My husband and I have a goal to travel overseas at least once per year. Last year we had the opportunity to visit Barcelona. The Travel Channel had highlighted Spain as a culinary travel destination, so of course my husband being a big foodie wanted to go. We were not disappointed. We ate at Taller de Tapas, La Taverna del Clinic, and Ca l’Isidre. What we found interesting during our trip was that even the 4-5 star restaurants seemed to take forever in bringing us the check.
At first, we joked that we were probably just inpatient Americans wanting to rush a meal. We noticed how Catalans take their time to enjoy a cigarette with coffee after dinner. My husband and I wondered if the waiter or waitress was waiting to see if we would smoke after dinner (we do not smoke). After enjoying such wonderful dinners in Barcelona we felt awkward labeling the long delay for our check as poor customer service. Was Barcelona a place not concerned with good customer service?
El compte, si us plau.
After conducting some research, I learned it is customary in Barcelona for diners to initiate the request for the check. In fact, it is considered rude for the waiter or waitress to bring the check before diners ask for it.
“The customer is always right in Spain….The waiter will not bring the bill until he is asked to bring the bill by one of the diners.”
Source: TripAdvisor, Spain: Guide to Etiquette in Spain.
This was so interesting to me because I felt the opposite was true of my experience in American restaurants. Hence, my disappointment with the waiter or waitress not promptly bringing our check. Here in the U.S., waiters or waitresses anticipate when diners want the check and often initiate the conversation. In Barcelona, the dining party is supposed to initiate the request.
Given my area of work, I think about how businesses are leveraging social technologies to scale customer service. Learning from my experience in Barcelona, I am now more careful not to assume that good customer service interactions will be defined in other parts of the world the same way we define it in the U.S.
I hosted a webinar for Awareness, Inc. back in December 2009 about operational barriers to social business success. Christine Major provides a great summary on her blog that includes the Twitter stream of commentary.
I began the webinar by characterizing social business.
Characteristics of Social Business
- People-centric (employees, customers, business partners)
- Transparent processes
- Culture of trust
- Egalitarian (everyone participates and has a voice)
- Self-organizing networks
- Two-way, unstructured information exchange
- Events are orchestrated, not controlled
What I found in my research at IDC is that many large organizations maintain a hierarchical, command and control management model that is at direct odds with social business. Traditional corporate culture often supports business operations that act as barriers to social business transformation. These internal barriers are what many businesses will have to overcome in order to realize the full potential of participating in social media. (Full webinar recording below)
Ten Operational Barriers to Social Business
Here is the full webinar posted by Awareness, Inc. Thanks @cmajor and @bostonmike.
I’d like your feedback.
Did I miss anything?
I’d also like to hear from you about the biggest challenge your business is facing today with social initiatives.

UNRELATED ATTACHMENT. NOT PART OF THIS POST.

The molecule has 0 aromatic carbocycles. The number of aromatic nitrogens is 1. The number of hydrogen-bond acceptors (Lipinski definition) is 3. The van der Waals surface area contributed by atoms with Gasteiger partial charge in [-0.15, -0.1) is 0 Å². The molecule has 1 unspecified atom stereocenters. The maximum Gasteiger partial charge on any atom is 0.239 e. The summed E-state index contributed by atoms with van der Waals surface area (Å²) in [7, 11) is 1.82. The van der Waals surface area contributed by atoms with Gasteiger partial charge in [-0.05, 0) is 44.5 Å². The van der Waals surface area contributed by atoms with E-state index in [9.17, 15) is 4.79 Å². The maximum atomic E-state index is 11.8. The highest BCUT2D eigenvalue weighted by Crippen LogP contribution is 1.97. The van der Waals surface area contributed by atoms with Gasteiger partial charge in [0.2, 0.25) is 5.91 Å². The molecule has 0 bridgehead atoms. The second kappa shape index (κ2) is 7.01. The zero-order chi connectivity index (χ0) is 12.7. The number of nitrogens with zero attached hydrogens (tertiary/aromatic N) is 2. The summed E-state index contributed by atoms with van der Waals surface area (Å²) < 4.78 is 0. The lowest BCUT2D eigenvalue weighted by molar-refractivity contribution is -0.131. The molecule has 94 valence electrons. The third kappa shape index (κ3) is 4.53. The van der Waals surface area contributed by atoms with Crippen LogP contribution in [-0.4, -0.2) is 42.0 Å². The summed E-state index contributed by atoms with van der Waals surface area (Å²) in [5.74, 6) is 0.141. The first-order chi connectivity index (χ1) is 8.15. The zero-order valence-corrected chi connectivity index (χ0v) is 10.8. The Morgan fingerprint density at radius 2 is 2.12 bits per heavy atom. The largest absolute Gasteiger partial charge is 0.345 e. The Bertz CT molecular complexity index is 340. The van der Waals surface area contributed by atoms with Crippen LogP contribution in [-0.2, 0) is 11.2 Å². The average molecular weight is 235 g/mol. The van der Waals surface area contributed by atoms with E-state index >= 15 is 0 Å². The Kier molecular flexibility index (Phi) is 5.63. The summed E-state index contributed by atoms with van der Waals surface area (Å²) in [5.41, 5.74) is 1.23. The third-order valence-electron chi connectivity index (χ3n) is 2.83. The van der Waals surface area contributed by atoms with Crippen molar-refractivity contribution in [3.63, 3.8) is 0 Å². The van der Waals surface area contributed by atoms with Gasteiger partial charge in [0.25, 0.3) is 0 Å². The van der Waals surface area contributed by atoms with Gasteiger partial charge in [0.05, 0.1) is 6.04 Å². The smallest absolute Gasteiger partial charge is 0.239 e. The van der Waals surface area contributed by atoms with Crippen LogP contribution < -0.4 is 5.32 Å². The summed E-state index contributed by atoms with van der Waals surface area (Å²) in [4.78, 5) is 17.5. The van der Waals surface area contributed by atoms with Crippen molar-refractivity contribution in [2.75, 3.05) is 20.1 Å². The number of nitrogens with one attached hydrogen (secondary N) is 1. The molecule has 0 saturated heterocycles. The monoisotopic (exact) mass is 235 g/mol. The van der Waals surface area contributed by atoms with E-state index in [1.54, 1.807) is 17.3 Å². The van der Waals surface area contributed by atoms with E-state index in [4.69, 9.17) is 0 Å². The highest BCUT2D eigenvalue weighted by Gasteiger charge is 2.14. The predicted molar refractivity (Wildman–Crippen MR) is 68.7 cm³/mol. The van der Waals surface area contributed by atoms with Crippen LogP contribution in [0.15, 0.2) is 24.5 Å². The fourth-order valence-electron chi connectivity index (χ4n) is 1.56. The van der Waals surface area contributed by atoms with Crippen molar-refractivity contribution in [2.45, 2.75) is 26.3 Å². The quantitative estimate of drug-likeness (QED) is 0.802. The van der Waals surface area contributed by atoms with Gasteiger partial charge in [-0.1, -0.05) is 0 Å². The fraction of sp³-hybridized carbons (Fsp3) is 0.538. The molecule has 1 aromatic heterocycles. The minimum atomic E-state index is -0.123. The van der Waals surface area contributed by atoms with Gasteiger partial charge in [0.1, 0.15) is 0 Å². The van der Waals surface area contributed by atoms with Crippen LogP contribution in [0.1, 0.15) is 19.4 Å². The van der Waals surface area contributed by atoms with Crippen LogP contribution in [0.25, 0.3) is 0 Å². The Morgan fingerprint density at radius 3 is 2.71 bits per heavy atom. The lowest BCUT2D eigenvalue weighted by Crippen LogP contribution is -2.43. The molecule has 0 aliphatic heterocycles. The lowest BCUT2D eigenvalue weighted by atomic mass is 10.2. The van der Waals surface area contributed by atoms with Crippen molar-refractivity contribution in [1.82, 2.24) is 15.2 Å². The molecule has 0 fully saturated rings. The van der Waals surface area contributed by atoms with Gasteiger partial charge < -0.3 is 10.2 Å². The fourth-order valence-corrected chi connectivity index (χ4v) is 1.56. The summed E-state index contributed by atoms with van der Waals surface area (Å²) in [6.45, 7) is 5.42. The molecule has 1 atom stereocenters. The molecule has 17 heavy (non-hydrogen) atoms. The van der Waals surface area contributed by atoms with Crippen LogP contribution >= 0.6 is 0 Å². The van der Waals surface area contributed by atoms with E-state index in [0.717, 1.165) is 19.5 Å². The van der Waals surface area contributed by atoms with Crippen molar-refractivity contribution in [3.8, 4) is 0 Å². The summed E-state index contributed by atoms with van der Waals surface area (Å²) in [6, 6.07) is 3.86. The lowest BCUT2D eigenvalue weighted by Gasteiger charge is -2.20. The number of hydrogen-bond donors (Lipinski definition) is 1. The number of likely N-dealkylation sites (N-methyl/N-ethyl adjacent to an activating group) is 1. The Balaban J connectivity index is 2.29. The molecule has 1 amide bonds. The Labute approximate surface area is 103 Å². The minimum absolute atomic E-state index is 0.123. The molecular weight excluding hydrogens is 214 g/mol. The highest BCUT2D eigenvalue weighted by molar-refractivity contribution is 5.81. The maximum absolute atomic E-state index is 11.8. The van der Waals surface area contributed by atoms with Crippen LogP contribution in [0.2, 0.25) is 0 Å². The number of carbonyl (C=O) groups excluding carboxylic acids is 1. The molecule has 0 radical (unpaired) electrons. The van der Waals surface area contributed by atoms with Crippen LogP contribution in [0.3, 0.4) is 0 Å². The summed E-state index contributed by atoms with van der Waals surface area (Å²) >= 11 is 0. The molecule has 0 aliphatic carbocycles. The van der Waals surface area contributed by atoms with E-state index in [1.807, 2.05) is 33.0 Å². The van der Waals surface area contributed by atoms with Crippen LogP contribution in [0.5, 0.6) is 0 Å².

The entrance of social media into the workplace fascinates me. The idea that people – their personality, opinions, and casual conversations – provide tremendous value to business seems foreign to the traditional, command and control corporate world. Social media puts a spotlight on how antisocial businesses have become. Over the past few years many businesses have neglected to nurture relationships with constituents – employees, customers, business partners, investors. The current Social CRM rage humors me because business has always been about relationships. It took a deep recession to remind us that we need to be listening and communicating with customers regularly in order to retain them. I predict once the job market improves, this realization to take care of your people will shift to employees.
Today, the market remains focused on specific social destinations (e.g., Twitter, Facebook). However, the opportunity for social software in the workplace runs deeper than destination sites where marketers run campaigns. Social media introduces new behaviors, and with that expectations, for communication both inside and outside the firewall. Social business transformation is applying the principles of social media – transparency, trust, empowerment – to the workplace. Social business doesn’t stop with a Facebook page and Twitter handle (read my former colleague Mike Fauscette’s blog about Comcast for an illustration of my point). I believe a tremendous amount of work lies ahead for companies to undergo social business transformation. My experience as a research analyst covering social software at IDC peaked my fascination with how social business transformation would play out. Are companies able and willing to undergo the structural and cultural change required to engage and respond in realtime with customers on the Web? Forecasting market trends at IDC, I developed a strong desire to work more closely with practitioners and play a more direct role in helping businesses conquer these new challenges. Hence, I have decided to pursue an opportunity as a consultant with Dachis Group which will provide me with intense experience helping companies redesign to be social businesses. I’ll be blogging about my observations from these experiences on the Dachis Group Collaboratory.